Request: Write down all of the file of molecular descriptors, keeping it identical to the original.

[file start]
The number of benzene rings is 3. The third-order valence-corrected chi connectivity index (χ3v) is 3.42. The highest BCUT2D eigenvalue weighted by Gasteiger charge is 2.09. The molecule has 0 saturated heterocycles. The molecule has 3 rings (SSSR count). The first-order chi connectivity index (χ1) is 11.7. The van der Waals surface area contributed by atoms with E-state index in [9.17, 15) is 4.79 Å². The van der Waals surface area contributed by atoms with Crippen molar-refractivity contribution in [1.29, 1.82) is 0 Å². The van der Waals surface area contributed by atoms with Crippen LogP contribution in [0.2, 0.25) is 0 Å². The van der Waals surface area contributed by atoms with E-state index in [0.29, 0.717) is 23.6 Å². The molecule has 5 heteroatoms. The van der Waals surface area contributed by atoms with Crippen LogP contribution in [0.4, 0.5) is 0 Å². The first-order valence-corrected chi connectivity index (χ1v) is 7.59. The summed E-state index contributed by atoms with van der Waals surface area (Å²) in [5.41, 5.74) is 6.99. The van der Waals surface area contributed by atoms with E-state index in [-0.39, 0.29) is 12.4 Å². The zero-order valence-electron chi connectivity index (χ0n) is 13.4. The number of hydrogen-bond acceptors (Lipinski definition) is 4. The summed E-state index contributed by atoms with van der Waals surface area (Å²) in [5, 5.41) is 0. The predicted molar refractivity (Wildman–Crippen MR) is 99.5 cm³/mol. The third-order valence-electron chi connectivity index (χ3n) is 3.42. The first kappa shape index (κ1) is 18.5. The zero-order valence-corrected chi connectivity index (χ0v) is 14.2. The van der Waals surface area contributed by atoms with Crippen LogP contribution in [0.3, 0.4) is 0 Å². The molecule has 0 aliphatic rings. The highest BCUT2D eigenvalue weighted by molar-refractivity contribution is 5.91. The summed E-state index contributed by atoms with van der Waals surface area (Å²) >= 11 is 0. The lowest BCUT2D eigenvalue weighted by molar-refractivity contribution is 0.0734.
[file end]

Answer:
The number of benzene rings is 3. The third-order valence-corrected chi connectivity index (χ3v) is 3.42. The highest BCUT2D eigenvalue weighted by Gasteiger charge is 2.09. The molecule has 0 saturated heterocycles. The molecule has 3 rings (SSSR count). The first-order chi connectivity index (χ1) is 11.7. The van der Waals surface area contributed by atoms with E-state index in [9.17, 15) is 4.79 Å². The van der Waals surface area contributed by atoms with Crippen molar-refractivity contribution in [1.29, 1.82) is 0 Å². The van der Waals surface area contributed by atoms with Crippen LogP contribution in [0.2, 0.25) is 0 Å². The van der Waals surface area contributed by atoms with E-state index in [0.29, 0.717) is 23.6 Å². The molecule has 5 heteroatoms. The van der Waals surface area contributed by atoms with Crippen LogP contribution in [0.4, 0.5) is 0 Å². The first-order valence-corrected chi connectivity index (χ1v) is 7.59. The summed E-state index contributed by atoms with van der Waals surface area (Å²) in [5.41, 5.74) is 6.99. The van der Waals surface area contributed by atoms with E-state index in [-0.39, 0.29) is 12.4 Å². The zero-order valence-electron chi connectivity index (χ0n) is 13.4. The number of hydrogen-bond acceptors (Lipinski definition) is 4. The summed E-state index contributed by atoms with van der Waals surface area (Å²) in [5, 5.41) is 0. The predicted molar refractivity (Wildman–Crippen MR) is 99.5 cm³/mol. The third-order valence-electron chi connectivity index (χ3n) is 3.42. The first kappa shape index (κ1) is 18.5. The zero-order valence-corrected chi connectivity index (χ0v) is 14.2. The van der Waals surface area contributed by atoms with Crippen LogP contribution in [0.3, 0.4) is 0 Å². The molecule has 0 aliphatic rings. The highest BCUT2D eigenvalue weighted by molar-refractivity contribution is 5.91. The summed E-state index contributed by atoms with van der Waals surface area (Å²) >= 11 is 0. The lowest BCUT2D eigenvalue weighted by molar-refractivity contribution is 0.0734.